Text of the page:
We did all we could in the house to stabilize her. We began moving to the ambulance. I remember every single step I took in the house. I remember the police holding onto my back as I walked down the stairs, I remember the feel of the cool morning air. I also remember the sound of her dads voice when he said “that’s just great… she’s dead!!”

We drove like hell to the hospital trying to get as much done en route as we could. Several times I would see the pt going from asystole to what looked like a sinus rhythm. Each time I allowed myself to get my hopes up only to find that its PEA. Then finally I had a weak pulse… right back to PEA. No matter what tried, she wouldn’t hold on. I could also see that she wasn’t quite ready to give up.

We arrive at the hospital, do the turn over and my partner goes to write the report. I was glued to the room. Could have been 5 minutes, could have been 5 days. I didn’t move. I was just fixed on the little girl that should be in bed getting the sleep she needed for a long day of playing with her friends.

45 minutes later, they stopped working. Said it was enough. My heart fell out of my body. I started walking. Mechanically moving to pick up supplies, then returning to the ambulance to clean. I told the guys that they called it. She didn’t make it. I could see the eyes drop to the floor but they didn’t let on that it bothered them.

Later back at the station, there was no talking, no tv, and no eye contact. I tried to bring up something and was told we weren’t talking about it. That’s how it stayed. For years… in the shadows. Something we didn’t talk about. I have done a lot and seen a lot. I have cut dead bodies from vehicles, my entire company came within a minute of falling Through a floor into a basement fire, but nothing has affected me like this beautiful little girl.

I became an insomniac, I didn’t want to lay in bed, my thoughts would get me. I was having horrible dreams when I did sleep. My wife kept telling me that I would swing my arms in my sleep and throw pillows. I also found myself excusing myself from groups as anxiety took over. For example, I once hid in a bathroom because a waitress told me they didn’t have a drink I ordered! And of course my anger… I didn’t recognize any of it.

Fast forward years later. I felt that I was in a good place with it all. Time is supposed to heal all wounds right?! What I wasn’t seeing is the way I treated people. One day everything came to a head. I had my wife ask me why I treated her like garbage over small things. I couldn’t see that I was mistreating her so badly! Not only that, but it had been going on for years! Then I had my son…my 4 year old son that I felt looked up to me like a god ask me “daddy? Why do you get so mad at people?” That was the moment I knew I had a real problem. I could now see my anger coming out, I could usually stop it, but now I was becoming withdrawn so as to avoid it.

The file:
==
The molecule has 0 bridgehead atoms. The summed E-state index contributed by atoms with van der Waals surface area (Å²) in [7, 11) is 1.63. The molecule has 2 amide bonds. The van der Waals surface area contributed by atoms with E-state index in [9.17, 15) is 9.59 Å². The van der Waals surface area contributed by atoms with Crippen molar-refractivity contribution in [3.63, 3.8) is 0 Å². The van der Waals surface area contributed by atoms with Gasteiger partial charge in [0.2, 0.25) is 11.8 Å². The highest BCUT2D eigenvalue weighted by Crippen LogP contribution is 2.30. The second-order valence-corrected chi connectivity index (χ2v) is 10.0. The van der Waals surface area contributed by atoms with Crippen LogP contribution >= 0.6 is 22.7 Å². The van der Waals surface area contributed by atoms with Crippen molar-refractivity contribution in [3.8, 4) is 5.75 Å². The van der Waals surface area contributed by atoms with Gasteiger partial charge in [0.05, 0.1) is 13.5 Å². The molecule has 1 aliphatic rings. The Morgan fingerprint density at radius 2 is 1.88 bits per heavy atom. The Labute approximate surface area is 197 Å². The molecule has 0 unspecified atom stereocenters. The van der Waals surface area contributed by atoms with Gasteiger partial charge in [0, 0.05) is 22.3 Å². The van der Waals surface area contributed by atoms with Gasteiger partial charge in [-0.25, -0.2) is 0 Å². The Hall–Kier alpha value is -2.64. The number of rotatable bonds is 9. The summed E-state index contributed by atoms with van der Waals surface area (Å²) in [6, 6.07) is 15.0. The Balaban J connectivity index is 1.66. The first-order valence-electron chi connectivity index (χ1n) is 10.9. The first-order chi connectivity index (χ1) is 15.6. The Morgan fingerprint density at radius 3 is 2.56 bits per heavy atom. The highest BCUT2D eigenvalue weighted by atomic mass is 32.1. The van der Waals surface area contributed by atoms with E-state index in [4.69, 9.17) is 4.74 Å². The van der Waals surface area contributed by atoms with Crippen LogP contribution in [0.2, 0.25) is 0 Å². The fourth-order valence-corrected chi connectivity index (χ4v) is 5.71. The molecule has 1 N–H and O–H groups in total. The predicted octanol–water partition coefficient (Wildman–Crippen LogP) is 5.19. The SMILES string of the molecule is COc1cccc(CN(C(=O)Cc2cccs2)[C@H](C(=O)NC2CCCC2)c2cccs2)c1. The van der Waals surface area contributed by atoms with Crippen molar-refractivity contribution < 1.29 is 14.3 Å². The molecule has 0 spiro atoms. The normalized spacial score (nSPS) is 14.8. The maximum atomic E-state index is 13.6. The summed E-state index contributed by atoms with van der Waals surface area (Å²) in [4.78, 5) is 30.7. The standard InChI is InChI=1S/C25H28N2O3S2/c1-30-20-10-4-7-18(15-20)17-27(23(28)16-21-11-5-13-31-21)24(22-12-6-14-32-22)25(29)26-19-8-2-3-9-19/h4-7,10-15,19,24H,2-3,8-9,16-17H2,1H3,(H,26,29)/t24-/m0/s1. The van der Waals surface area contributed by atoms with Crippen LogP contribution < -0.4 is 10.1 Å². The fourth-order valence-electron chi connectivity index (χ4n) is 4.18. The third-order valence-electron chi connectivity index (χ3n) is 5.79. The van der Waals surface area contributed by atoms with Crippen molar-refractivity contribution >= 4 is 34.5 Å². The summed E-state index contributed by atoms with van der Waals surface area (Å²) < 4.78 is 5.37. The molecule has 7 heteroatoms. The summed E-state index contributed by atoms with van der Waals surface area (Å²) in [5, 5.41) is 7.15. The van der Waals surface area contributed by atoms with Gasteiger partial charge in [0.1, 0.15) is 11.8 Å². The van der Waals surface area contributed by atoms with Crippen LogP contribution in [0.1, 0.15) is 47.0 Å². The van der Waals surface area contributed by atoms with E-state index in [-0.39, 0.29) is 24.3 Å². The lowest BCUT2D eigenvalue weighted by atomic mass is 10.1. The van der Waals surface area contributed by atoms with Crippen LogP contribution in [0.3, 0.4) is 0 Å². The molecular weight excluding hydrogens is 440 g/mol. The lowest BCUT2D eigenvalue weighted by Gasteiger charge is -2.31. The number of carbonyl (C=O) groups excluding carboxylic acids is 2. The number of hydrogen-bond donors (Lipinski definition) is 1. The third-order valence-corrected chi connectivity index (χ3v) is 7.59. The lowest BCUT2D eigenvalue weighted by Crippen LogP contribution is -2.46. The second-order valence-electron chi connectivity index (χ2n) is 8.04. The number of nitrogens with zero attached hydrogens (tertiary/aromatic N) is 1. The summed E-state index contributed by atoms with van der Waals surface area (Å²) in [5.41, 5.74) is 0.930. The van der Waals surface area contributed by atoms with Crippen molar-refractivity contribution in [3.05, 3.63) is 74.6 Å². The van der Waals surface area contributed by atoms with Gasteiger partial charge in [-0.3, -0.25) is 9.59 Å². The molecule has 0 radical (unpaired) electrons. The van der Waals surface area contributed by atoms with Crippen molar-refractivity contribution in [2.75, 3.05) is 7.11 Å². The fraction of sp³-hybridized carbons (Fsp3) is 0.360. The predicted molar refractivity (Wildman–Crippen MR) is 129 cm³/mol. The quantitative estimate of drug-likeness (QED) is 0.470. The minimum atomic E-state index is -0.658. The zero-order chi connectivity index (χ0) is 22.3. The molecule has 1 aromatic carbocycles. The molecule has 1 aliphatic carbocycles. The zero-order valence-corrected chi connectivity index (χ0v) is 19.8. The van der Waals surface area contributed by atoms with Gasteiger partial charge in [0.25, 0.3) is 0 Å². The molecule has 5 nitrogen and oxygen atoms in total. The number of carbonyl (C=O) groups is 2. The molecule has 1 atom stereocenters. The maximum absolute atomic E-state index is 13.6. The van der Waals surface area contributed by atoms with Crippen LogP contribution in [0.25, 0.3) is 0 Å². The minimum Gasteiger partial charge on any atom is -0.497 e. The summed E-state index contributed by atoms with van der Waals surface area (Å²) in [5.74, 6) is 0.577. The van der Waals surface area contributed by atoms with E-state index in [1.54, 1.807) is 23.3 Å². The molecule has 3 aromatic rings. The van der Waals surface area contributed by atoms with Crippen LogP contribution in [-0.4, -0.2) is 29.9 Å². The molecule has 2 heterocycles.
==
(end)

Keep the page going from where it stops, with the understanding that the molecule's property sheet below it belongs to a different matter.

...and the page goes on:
Eventually I had a few good brothers and sisters tell me about myself and make me seek help. It took me several doctors to find someone that I liked, or connected with. I learned that not every doctor is a good fit. What works for one person may not work for the next.

Today, I feel I am somewhat better. I still don’t really sleep at night. But when I do, it’s sound and I don’t have the nightmares. I also enjoy being around people more. I’ve been told I am also more pleasant to be around. More importantly my wife and son are happier.

You don’t have to live in silence, you don’t have to get completely better in one week. It may be a long road to recovery, but every little victory is just that. A little victory! If your hurting, let’s take a walk.

Walk with me

Hello! Brothers and sisters, my name is Brian. I have been a professional firefighter since 2007. In that time I have witnessed some of the best in life, and also some of the worst. I have been in situations (much like you have I’m sure) that made me want to give up.  I was fortunate enough to have a few brothers pull me to the side and love me enough to make sure I got help before I did something I couldn’t take back.  I made this site as a testament to them. I want you to know that you are enough. It’s ok to NOT be ok, and I’m glad that you are here.

If you ever feel like life, career, family, or just your own thoughts are getting too heavy…Lets take a walk.

If you ever feel like you could have done more or just need a friendly ear…Lets take a walk.

But most importantly, if you feel as though your in too deep and you have no one to turn to… Lets take a walk.

This site is not meant to be professional help. Nothing can take the place of licensed mental health professionals (Lord knows I’ve had my share of time with them). I only want you to see my story, read something here that sounds interesting, or share a story that may help a brother or sister.

Good company in a journey makes the way seem shorter. — Izaak Walton